6 List of Figures 1.1 Single Iteration of a Loop Pattern of Software Pipelined Loop Software Pipelined Loop with Prologue, Kernel, and Epilogue Pseudo Code for General Modulo Scheduling Simple Loop Example LLVM Machine Code for a Simple Loop LLVM Instructions and Corresponding Machine Instructions Dependence Graph After Dependence Analysis Pseudo Code for Dependence Analyzer Pseudo Code for Circuit Finding Algorithm Pseudo Code for Partial Node Ordering Algorithm Simple Loop Example Partial Order Pseudo Code for Final Node Ordering Algorithm Pseudo Code for Scheduling Algorithm Pseudo Code for Loop Reconstruction Algorithm Modulo Scheduled Loop for our Example Loop (Prologue) Modulo Scheduled Loop for our Example Loop (Kernel and Epilogue) Pseudo Code for Determining Values Live Outside the Trace Pseudo Code for Loop Reconstruction Algorithm for Superblocks Simple Superblock Loop Example LLVM Machine Code for a Superblock Loop Dependence Graph After Dependence Analysis Superblock Loop Example Partial Order Modulo Scheduled Loop for our Superblock Loop (Prologue) Modulo Scheduled Loop for our Example Loop (Kernel and Epilogue) Modulo Scheduled Loop for our Example Loop (Side Exit and Side Epilogue) Compile Times for the Phases of SMS Theoretical II to Achieved II Ratio Runtime Ratio Results Compile Times for the Phases of Extended SMS Runtime Ratio Results vii
7 List of Tables 4.1 Node Latencies for Simple Loop Example Node Attributes for Simple Loop Example Schedule for a Single Iteration of the Loop Example Kernel for Loop Example Node Latencies for Simple Loop Example Node Attributes for Simple Loop Example Schedule for a Single Iteration of the Loop Example Kernel for Loop Example Loop Statistics for the Benchmarks Compile Time Breakdown for Benchmarks Static Measurements for the Benchmarks Performance Results for the Benchmarks Superblock Loop Statistics for the Benchmarks Compile Time Breakdown for Benchmarks Static Measurements for the Benchmarks Performance Results for the Benchmarks viii
8 Chapter 1 Introduction Modern compilers implement several optimizations that extract the parallelism in programs in order to speed up program execution or to utilize multiple processor machines more effectively. Many of these optimizations are applied to loops. Such optimizations include loop distribution, loop interchange, skewing, tiling, loop reversal, and loop bumping [36]. Other techniques unroll loops to increase the size of the loop body to increase potential for scheduling. This produces a more efficient schedule, but ignores the parallelism across loop iterations [31]. Often, these techniques are not successful due to dependences between instructions and across iterations of the loop. A more sophisticated approach, Software Pipelining, reconstructs the loop such that each iteration of the loop is executed at a constant interval, producing an optimal schedule. This approach aims to keep the processor s pipeline full and ultimately speed up the execution time of the program. Software Pipelining has existed for many years and has been proven to be a viable scheduling solution for VLIW (Very Long Instruction Word) and superscalar architectures. As more architectures emerge that provide support for Software Pipelining [20, 24, 37], existing algorithms are being refined, and new techniques are being developed. In the early days of Software Pipelining, the techniques would schedule instructions from several iterations and look for a pattern [36]. Modulo Scheduling is a family of Software Pipelining techniques that uses a modulo technique (instead of maximal unrolling) to place instructions in the schedule such that when iterations are overlapped there are no resource or data conflicts. This thesis describes an implementation and extension of one such algorithm, Swing Modulo Scheduling. 1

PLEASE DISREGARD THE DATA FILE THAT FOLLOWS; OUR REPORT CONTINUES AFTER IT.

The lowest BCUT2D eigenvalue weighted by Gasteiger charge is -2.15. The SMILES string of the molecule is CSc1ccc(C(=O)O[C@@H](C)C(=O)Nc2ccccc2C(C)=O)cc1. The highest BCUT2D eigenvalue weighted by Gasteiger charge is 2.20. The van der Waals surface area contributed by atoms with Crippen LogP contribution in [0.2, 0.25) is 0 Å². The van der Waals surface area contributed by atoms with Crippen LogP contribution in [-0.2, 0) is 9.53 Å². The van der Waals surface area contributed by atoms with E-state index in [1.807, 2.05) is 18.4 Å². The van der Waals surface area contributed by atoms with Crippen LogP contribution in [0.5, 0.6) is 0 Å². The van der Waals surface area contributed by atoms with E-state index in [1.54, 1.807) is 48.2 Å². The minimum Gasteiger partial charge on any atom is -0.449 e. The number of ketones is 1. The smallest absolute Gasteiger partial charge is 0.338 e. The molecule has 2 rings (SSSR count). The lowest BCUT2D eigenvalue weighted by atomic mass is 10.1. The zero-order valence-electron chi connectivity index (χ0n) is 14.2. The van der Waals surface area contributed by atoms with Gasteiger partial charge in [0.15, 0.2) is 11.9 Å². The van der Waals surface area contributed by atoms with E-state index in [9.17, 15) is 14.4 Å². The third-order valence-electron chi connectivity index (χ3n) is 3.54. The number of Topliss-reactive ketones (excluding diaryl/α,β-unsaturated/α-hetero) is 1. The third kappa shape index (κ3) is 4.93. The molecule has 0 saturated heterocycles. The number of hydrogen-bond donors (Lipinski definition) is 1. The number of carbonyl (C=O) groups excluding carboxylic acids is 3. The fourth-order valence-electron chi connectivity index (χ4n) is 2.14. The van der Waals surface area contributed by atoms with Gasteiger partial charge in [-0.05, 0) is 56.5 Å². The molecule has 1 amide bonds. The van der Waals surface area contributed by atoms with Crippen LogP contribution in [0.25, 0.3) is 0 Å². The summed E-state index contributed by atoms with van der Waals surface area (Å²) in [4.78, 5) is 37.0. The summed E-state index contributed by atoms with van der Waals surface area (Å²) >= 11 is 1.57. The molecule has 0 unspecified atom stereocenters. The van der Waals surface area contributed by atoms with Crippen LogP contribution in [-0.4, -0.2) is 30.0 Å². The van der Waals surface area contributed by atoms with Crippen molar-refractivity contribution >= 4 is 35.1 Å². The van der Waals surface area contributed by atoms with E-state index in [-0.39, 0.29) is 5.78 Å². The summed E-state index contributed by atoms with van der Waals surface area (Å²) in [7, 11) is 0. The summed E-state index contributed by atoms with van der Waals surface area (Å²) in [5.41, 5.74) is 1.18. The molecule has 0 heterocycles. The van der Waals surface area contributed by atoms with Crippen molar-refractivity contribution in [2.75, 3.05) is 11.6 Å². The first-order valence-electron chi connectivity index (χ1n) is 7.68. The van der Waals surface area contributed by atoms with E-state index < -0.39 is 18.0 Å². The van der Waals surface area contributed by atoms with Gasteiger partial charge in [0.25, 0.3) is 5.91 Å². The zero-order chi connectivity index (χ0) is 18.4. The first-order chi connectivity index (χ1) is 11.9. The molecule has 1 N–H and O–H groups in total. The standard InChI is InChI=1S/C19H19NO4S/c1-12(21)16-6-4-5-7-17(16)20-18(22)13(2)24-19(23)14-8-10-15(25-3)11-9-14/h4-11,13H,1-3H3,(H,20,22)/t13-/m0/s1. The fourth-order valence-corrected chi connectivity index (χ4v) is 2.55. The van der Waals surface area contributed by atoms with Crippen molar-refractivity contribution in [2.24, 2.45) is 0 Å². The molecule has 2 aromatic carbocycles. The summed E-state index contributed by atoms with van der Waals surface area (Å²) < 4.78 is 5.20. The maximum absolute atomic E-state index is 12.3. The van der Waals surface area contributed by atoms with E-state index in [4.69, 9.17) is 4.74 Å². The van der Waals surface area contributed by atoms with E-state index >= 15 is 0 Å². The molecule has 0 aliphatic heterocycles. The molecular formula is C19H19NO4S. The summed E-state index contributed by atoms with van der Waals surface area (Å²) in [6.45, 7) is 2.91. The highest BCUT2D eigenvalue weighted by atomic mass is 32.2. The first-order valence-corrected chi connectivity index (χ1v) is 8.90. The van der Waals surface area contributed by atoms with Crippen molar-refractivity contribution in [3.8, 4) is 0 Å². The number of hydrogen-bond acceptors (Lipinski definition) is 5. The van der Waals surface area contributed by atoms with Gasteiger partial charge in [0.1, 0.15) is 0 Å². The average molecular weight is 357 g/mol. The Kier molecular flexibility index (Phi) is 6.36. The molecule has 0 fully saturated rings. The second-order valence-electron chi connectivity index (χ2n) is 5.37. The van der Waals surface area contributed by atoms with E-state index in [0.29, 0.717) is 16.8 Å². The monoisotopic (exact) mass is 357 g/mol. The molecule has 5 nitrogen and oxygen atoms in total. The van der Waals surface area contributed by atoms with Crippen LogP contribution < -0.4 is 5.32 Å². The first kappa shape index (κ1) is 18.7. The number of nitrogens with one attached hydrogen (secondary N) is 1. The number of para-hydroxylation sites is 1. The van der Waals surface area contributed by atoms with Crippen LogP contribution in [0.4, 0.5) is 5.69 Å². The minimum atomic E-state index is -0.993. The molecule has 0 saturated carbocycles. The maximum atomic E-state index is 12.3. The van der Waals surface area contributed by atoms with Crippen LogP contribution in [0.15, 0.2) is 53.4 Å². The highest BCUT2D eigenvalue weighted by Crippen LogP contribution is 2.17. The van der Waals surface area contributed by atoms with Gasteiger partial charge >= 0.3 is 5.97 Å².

9 1.1 Modulo Scheduling The idea behind Modulo Scheduling can easily be illustrated with the following example. Figure 1.1 shows a sequence of instructions that represent the body of a loop. Assume that this sequence of instructions reads a value from an array, adds some constant to that value, and stores that value. For this simple example, there are only data dependences within one iteration, since subsequent iterations access a different element within the same array. 1 load 2 add 3 4 store Figure 1.1: Single Iteration of a Loop Assume that the add instruction is a singlestage pipelined operation that takes two cycles, while the load and store both take one cycle. As you can see the original loop takes 4 cycles between the initiation of each iteration. Modulo Scheduling attempts to minimize the time between initiations of loop iterations, and lower the overall execution time of the loop. It does this by modifying the loop such that there are no resource or data conflicts and attempts to keep the processor s pipeline constantly full (i.e. no stalls). Figure 1.2 shows how the code is structured into three sections such that the ramp up stage begins to fill the pipeline, steady state is reached where the pipeline is always full, and finally it ramps down as the pipeline empties and the loop terminates. The goal is to ensure that the majority of the execution time is spent in steady state. The loop is reconstructed into 3 components [31] related to the pattern described in Figure 1.2: Prologue: A sequence of instructions leading to steady state. Kernel: Instructions that are executed on every cycle of the loop once its reached steady state. Epilogue: Instructions that are executed to finish the loop. Using the example in Figure 1.1, if we look at 4 iterations of the loop and pick an instruction from each iteration, we can form a kernel. 2